BUCKHEAD, Ga. (CW69 News at 10) — Plans to complete a stretch of the Atlanta BeltLine through the Buckhead area are drawing mixed reactions from residents. This comes after more than a dozen neighborhood meetings where BeltLine officials received feedback on the proposed plans.
Several neighbors in the Buckhead area, which includes Collier Hills, are excited about plans for the Beltline to pass through their neighborhood.READ MORE: College savings program launched for Atlanta kindergarteners
“It’s fantastic. It brings life and entertainment to the area,” said one resident, Lionel Zajde, one resident along the route of the BeltLine. “That’s why we moved to Collier Hills.”
Collier Hills is one of the areas in the path of the BeltLine’s proposed Northwest Trail, part of the envisioned 22-mile loop around parts of in-town Atlanta.
Grace Izard lives in Buckhead’s Springlake neighborhood, and she’s also the communications chair of the Springlake Civic Association.
“I’m a big supporter of the BeltLine. I think that it’s been a great thing for the City of Atlanta, and I think it brings more diverse people together, and it makes it more walkable,” she said.READ MORE: Biden to travel Tuesday to Buffalo following mass shooting
While the association has taken a neutral stance on the issue, not everyone is on board with the plans.
“We polled around 150 different residents, and about 60% were in favor, about 40% were not. Those living on the streets that were going to be affected, they were 60% against the BeltLine,” Izard said referencing 60% of neighbors living along Norfleet Road, Springlake Drive, Collier Lane, and Ellsworth Drive. “People were worried a little bit about traffic, the security in the area, and then just the ecological aspects of our parks.”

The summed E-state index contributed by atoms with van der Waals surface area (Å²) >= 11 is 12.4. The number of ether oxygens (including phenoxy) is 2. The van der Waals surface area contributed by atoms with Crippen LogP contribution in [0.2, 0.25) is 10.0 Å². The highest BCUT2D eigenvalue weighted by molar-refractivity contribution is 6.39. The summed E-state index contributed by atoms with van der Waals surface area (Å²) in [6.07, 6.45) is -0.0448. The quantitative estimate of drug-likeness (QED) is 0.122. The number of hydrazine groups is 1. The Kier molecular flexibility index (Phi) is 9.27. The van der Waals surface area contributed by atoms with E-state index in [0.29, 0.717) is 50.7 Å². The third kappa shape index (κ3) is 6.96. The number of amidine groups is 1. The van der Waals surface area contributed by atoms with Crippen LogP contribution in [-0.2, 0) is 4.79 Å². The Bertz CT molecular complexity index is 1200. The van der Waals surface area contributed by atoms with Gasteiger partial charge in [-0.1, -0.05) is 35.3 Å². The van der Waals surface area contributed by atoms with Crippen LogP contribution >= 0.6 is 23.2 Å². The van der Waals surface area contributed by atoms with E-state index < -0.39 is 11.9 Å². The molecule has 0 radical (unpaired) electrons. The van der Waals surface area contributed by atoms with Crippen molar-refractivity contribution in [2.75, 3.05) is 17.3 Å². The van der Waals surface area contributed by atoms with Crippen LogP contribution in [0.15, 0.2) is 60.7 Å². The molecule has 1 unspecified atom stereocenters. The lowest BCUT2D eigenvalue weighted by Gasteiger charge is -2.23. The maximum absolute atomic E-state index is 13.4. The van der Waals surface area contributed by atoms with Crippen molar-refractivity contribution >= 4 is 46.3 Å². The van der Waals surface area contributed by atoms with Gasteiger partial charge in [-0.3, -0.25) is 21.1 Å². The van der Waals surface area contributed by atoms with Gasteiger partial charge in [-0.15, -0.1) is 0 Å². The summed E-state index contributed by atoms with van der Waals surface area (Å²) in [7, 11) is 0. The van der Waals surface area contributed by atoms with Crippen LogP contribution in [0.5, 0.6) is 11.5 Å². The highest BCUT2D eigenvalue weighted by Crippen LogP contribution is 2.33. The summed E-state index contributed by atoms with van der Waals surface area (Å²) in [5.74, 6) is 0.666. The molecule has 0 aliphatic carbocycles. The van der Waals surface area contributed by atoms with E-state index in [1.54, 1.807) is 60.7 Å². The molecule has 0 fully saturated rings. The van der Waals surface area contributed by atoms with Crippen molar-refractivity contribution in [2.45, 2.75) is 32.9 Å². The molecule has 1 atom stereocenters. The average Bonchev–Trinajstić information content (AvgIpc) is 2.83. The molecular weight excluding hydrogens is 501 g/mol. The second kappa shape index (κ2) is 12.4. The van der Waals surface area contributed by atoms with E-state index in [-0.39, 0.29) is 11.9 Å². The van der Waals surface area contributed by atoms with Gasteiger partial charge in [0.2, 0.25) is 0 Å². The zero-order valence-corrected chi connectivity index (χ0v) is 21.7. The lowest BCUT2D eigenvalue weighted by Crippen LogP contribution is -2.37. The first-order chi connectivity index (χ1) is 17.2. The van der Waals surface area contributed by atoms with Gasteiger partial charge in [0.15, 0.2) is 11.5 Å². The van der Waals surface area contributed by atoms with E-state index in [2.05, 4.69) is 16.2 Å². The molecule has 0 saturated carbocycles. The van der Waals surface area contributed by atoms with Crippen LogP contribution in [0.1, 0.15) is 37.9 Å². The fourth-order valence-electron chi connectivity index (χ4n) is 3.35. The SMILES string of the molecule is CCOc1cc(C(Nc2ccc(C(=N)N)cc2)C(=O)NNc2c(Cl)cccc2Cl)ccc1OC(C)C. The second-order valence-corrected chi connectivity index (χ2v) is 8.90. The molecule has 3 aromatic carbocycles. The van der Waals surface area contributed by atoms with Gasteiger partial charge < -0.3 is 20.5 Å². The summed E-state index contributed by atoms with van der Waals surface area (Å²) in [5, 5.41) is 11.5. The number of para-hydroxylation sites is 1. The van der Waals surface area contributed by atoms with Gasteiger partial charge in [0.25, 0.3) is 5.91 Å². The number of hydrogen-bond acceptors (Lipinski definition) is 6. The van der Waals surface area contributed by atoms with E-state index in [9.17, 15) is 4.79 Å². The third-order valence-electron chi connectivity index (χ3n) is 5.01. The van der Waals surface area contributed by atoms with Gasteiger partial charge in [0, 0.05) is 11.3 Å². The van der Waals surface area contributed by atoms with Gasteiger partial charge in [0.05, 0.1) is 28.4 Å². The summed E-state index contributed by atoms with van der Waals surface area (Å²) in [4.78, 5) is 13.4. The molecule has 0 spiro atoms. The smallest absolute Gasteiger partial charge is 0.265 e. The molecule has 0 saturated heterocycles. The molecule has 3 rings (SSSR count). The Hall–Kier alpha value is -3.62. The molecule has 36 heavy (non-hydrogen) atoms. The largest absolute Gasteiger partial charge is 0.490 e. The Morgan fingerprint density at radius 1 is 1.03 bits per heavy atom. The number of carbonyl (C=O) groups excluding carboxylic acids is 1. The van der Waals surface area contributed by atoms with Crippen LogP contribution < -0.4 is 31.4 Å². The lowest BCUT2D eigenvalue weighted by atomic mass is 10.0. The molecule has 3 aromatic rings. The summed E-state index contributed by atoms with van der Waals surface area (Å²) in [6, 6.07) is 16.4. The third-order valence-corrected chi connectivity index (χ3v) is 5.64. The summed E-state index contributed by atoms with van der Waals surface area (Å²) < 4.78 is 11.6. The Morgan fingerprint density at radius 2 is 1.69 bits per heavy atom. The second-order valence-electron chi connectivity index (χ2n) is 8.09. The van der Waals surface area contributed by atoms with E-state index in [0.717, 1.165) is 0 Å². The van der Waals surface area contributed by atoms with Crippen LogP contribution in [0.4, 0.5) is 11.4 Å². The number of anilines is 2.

Original plans for the overall Beltline included using abandoned or barely used rail corridors, but the Northwest section does not have any, which further complicates the plans. Beltline officials are looking at several proposed routes.
“We just hope that the Beltline would work with us to make sure that what happens is good for our community,” Izard said.
Atlanta Beltline President and CEO Clyde Higgs issued a statement saying, “We have a multi-generational opportunity to guide the thoughtful and equitable connectivity of more than 45 neighborhoods in the City of Atlanta. We’ve been listening, and will continue to listen, to residents and businesses as we design the Northwest Trail and build out the full 22-mile multi-use trail loop.”MORE NEWS: Small plane crashes into Florida bridge, killing one person and injuring five
At a community meeting on Thursday, BeltLine officials said they will share a prioritized list of routes for the proposed trail.